But then in 2000 came the first X-Man movie, and its relative quality was a big surprise, followed by X-Men 2 and the first Spider-Man movies. Nevertheless, in terms of sophistication, tone, etc., most comics book movies and sci-fi movies were decades behind the mainstream culture (let alone the cutting edge) in writing and drawing.

Christopher Nolan’s Batman films were a big step forward and got all sorts of praise; but, really, they were mostly just updating the superhero movie to about the point of Frank Miller’s Dark Knight Returns miniseries (which came out in 1986!). Yes, they were progress, but still 25 years or so behind the comics (and then the Superman V. Batman movie went right back to that same well for more ideas).

Batman Superman

And even Nolan’s “serious” movies like Inception and Interstellar were pretty sketchy in terms of sci-fi — “the power of love” helping the hero cut through space-time to save the day? In 2014? Really?

Anyhow, so Marvel begins to kick butt once they took over their own production with the first Iron Man movie. People were generally pretty impressed and the film got lots of great reviews, peaking with the Avengers, but people soon grew tired with the noisy, meaninglessness of it all.

But it looks like Marvel was keeping an eye out on popular opinion, and took steps to stay ahead of the curve. And rather than doing so by emphasizing special effects and bombast, they’ve instead chosen to focus more on finding interesting voices to tell those stories. Choosing oddballs like James Gunn (who came from Troma Studios) and Scott Derrickson (who did a Hellraiser movie) was a sign of a new set of priorities.

This year, that approach to superheroes really got a lot more interesting, with the much-praised Logan movie, and now with the Legion TV series.

I really loved Legion in particular  because I so vividly remember reading those Chris Claremont-Bill Sienkiewicz issues of New Mutants that inspired the TV show. Back in the mid-1980s, coming across art like Sienkiewicz in mainstream comics was really mind-blowing. Collages, mixed media, and furious scribbles of jagged ink defined Sienkiewicz’s art, and I went crazy for it.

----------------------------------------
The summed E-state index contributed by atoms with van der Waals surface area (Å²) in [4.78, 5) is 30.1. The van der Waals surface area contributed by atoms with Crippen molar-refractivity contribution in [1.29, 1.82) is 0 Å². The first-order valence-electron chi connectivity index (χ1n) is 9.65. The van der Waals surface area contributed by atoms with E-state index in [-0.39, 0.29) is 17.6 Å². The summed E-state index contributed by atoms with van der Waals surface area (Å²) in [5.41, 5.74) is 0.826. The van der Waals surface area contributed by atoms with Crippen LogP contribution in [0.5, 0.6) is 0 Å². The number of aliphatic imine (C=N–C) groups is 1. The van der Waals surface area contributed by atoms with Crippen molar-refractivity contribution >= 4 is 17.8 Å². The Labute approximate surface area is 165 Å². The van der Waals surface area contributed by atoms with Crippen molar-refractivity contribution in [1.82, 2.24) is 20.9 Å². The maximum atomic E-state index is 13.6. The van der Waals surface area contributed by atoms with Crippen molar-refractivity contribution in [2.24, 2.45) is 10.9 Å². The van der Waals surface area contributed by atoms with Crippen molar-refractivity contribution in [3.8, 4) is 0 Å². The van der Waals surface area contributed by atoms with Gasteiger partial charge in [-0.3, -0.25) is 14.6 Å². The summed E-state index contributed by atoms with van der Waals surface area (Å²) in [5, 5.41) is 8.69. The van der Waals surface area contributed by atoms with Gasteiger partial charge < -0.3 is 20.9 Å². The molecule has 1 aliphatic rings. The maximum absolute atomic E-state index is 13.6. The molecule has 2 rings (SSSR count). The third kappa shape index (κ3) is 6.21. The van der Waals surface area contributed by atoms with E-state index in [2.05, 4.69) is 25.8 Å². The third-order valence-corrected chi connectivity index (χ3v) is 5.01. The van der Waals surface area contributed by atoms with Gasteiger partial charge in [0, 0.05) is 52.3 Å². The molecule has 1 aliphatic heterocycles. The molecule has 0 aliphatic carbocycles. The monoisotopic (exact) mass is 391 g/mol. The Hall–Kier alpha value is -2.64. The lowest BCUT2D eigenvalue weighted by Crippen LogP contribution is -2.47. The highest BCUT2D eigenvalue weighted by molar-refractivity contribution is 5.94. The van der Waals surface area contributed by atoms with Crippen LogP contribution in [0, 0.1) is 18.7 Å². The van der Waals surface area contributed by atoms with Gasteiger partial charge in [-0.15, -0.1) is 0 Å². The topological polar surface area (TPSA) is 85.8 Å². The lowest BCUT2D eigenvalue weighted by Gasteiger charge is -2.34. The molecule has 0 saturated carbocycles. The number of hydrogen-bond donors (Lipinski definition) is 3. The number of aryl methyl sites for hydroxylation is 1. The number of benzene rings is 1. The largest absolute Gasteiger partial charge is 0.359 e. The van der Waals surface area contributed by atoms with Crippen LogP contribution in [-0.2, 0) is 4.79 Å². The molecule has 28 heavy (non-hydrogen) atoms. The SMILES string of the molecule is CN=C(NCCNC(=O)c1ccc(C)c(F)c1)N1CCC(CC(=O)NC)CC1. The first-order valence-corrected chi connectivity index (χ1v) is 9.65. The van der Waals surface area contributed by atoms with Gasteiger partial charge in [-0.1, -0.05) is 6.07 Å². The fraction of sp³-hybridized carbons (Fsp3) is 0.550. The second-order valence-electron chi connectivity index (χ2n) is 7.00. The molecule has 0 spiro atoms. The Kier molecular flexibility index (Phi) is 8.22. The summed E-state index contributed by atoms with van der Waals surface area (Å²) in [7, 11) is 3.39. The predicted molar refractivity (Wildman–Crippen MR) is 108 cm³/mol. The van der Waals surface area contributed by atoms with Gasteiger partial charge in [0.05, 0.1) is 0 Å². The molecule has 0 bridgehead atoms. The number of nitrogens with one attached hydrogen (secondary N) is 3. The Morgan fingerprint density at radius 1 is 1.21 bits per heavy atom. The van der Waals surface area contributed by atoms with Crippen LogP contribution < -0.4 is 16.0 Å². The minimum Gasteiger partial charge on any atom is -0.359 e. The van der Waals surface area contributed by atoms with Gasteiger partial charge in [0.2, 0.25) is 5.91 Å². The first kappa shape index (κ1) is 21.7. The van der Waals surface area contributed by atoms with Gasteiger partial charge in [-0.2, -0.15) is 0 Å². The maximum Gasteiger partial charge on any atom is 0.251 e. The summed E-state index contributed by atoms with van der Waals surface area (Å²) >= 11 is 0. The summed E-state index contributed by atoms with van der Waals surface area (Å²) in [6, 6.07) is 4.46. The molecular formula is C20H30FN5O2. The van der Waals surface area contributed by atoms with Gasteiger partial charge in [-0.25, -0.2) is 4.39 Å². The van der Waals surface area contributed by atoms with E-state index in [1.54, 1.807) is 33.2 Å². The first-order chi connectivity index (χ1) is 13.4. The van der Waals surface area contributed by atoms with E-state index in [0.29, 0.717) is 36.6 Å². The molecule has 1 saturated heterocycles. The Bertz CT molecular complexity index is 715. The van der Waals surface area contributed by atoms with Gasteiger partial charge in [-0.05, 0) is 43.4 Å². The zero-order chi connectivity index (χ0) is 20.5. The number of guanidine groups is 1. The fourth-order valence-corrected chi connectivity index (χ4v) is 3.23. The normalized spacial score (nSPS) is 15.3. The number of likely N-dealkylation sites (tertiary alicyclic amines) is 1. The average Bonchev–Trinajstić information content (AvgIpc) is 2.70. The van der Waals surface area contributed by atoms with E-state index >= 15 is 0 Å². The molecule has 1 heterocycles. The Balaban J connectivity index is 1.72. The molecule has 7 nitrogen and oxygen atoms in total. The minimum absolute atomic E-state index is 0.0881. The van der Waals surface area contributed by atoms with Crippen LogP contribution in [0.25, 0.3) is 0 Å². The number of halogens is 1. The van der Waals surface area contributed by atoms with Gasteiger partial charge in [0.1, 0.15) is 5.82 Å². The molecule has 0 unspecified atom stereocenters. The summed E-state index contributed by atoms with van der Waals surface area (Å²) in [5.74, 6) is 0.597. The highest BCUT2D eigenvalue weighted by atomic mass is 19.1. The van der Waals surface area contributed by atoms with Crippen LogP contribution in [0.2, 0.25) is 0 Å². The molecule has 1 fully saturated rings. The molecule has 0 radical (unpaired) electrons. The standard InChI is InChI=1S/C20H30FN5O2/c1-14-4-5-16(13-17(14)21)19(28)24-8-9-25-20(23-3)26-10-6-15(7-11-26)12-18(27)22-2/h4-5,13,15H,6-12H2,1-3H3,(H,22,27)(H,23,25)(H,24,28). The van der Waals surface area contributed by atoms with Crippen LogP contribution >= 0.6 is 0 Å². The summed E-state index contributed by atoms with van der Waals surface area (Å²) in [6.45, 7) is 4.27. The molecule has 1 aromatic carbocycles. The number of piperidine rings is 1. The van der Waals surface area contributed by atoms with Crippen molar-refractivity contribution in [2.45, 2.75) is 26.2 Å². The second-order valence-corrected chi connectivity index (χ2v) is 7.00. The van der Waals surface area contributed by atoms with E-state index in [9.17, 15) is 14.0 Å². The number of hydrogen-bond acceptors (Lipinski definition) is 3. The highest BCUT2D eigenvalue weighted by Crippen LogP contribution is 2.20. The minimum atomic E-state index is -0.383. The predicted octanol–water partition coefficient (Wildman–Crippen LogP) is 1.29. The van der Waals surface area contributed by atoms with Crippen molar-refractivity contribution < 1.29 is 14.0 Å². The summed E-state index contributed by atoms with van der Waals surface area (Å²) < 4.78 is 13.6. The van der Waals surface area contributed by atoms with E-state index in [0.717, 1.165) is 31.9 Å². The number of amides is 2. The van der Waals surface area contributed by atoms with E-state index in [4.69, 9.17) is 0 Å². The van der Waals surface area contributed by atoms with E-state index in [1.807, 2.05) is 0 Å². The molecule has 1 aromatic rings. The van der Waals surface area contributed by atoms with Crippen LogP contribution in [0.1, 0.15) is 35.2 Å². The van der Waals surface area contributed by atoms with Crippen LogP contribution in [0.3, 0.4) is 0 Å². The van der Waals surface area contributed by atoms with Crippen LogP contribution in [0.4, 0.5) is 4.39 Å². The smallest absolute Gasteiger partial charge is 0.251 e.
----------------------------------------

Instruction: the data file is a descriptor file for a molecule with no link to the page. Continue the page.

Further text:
Combining those classic comics with Noah Hawley (Fargo) was a masterstroke. As Bill Simmons said of the 30 For 30 documentary series he devised for ESPN: If you hire brilliant people, get out of the way and let them be brilliant.


To be honest, I was a bit ambivalent after the opening episode of Legion. I thought it was a bit precious, like it was trying too hard. I was worried that once the story got going, it was going to revert into something more traditionally superhero-y, with cheap, TV-level special effects. Was I ever wrong. Throughout the first season of Legion, the storytelling remained vibrant and creative, based on the characters rather than mindless action.

Factor in other good examples, like Arrival (a decent, if flawed, attempt to bringing Ted Chiang’s “Story of Your Life” to the big screen) and perhaps Blade Runner 2049, and it is looking like this is a very good time to be a fan of scifi movies.


Of course, there will still be plenty of dumb scifi and superheroes coming our way. 95% of everything is junk, as the saying goes. But it is nice to think that the best stuff is getting better, really pushing the boundaries of TV and film — even if it took a generation for those media to catch up to the comics.

Begin 2017 with Fortitude

Happy New Year, all. And what better way to kick off the new year with a teaser of season 2 for Fortitude, that freaky, frightening and brilliant series set in northernmost Norway.

There’s also a fun little website promoting the series, posing as a Fortitude tourism campaign. Visit Fortitude! “You’ll feel so at home you’ll never leave~”

The actual series is supposed to begin airing at the end of January. Seriously, season 1 was one of my favorite TV shows in ages. Really smart and really scary. I highly recommend checking it out.

Oh, and have a great 2017.


How I’m feeling these days

No memes2

Trudeau and Korea, part deux

Given that Canada has just elected another Trudeau to be Prime Minister, I thought it would be fun to revisit this blog entry I wrote a couple of years ago on Chun Doo-hwan’s visit to Canada in 1982.

I re-watched the video a couple of times and, sadly, there’s no signs of a young Justin Trudeau. But I hope you might enjoy it nonetheless…

* * *